Creating a three-dimensional model of a tooth is a hands-on way of learning about anatomy. Schoolchildren can learn about the different parts of a tooth while being engaged in an arts-and-crafts project. This will likely help them to remember the function and location of these different parts. A simple but nevertheless educational project idea uses plastic foam and paint to create an informative display of a cutaway of a single tooth.
- Block of white craft plastic foam
- Red craft paint
- Orange craft paint
- Gray craft paint
- Permanent markers, 2 colors
- Paper labels
This model primarily uses one side of the plastic foam block. Designate which side that will be, and which end will be the top. If you wish, you can use a knife to shape the top of the tooth model to look more like a tooth. Alternatively, you can use paint or a permanent marker to draw in details of the top of an actual tooth.
Consult a diagram of a tooth for an idea of how a 3-D tooth model should look. Paint a "W" shape halfway down and across the face of the block using red paint. This represents the gum tissue. Paint the area underneath the gum tissue with gray paint. This represents the bone. Paint a smaller tooth shape using orange paint in the area directly about the gum tissue. This represents the dentin. Leave the rest of the foam white to represent the enamel.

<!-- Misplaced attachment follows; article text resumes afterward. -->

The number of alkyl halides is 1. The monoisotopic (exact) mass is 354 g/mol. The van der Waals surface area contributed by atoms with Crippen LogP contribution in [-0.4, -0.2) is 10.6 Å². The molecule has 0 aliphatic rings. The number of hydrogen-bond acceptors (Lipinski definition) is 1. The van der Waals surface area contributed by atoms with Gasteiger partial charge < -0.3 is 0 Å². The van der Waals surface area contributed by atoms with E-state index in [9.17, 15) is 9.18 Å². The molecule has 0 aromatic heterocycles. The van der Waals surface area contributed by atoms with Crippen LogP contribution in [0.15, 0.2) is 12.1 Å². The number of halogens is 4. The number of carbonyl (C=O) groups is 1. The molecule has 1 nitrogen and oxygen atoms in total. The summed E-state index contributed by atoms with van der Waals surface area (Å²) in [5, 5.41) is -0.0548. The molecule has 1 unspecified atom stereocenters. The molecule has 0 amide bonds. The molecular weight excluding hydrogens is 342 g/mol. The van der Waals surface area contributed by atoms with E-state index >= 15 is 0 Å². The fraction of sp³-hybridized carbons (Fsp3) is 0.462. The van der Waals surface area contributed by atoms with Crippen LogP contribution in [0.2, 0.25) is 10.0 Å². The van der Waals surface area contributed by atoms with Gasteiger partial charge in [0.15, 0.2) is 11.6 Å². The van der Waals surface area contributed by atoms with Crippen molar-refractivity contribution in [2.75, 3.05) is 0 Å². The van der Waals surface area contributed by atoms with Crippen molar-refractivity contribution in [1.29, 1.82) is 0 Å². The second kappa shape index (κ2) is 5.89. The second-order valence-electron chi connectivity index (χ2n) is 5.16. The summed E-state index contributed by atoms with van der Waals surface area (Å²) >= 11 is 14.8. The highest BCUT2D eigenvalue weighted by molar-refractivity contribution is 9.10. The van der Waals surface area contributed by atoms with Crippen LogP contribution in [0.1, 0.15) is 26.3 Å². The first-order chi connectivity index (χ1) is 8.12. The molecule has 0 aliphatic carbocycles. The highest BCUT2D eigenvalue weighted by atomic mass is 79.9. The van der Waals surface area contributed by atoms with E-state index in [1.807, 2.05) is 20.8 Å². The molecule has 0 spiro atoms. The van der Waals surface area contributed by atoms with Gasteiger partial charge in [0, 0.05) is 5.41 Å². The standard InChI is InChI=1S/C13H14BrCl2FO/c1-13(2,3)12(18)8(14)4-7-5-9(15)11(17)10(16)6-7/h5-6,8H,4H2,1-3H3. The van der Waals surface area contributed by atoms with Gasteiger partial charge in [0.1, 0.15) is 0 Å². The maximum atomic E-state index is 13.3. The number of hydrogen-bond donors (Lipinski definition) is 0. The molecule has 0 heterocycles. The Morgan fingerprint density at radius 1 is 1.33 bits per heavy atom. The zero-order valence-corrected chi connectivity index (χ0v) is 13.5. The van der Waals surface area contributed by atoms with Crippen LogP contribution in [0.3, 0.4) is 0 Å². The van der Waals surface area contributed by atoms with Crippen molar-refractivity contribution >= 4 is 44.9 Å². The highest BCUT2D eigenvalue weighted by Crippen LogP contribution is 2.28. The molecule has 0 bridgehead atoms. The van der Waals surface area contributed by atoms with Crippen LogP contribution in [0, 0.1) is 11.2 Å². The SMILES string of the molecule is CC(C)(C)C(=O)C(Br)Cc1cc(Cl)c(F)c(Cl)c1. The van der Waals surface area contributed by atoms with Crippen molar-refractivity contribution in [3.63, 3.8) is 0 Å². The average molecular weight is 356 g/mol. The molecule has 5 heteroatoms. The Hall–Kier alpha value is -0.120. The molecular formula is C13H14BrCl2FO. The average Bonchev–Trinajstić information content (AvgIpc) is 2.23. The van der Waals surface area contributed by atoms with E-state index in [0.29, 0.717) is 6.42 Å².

Allow the paint to dry. After that, paint a smaller tooth shape within the orange dentin area using red paint. This will represent the pulp chamber. Once that paint dries, use your permanent markers to draw in lines representing nerves and blood vessels. These will be in the red pulp chamber, and the lines should lead out of the bottom of the tooth. Use one of your permanent markers to trace the line between the gum tissue and dentin. This represents the cementum.
Make labels for all of the different elements of your 3-D tooth model. The specificity of what should be labeled may differ depending on the school grade level, so check if there is a list of criteria. Affix the labels using pins, tape or glue.
Things You'll Need
About the Author
Sarah Clark has been writing since 1997, with work appearing in Northern Arizona University's "Student Life Organization Newsletter." She holds a B.A. in anthropology with a minor in art history from Northern Arizona University.
Tooth #18 image by Jeffrey Sinnock from Fotolia.com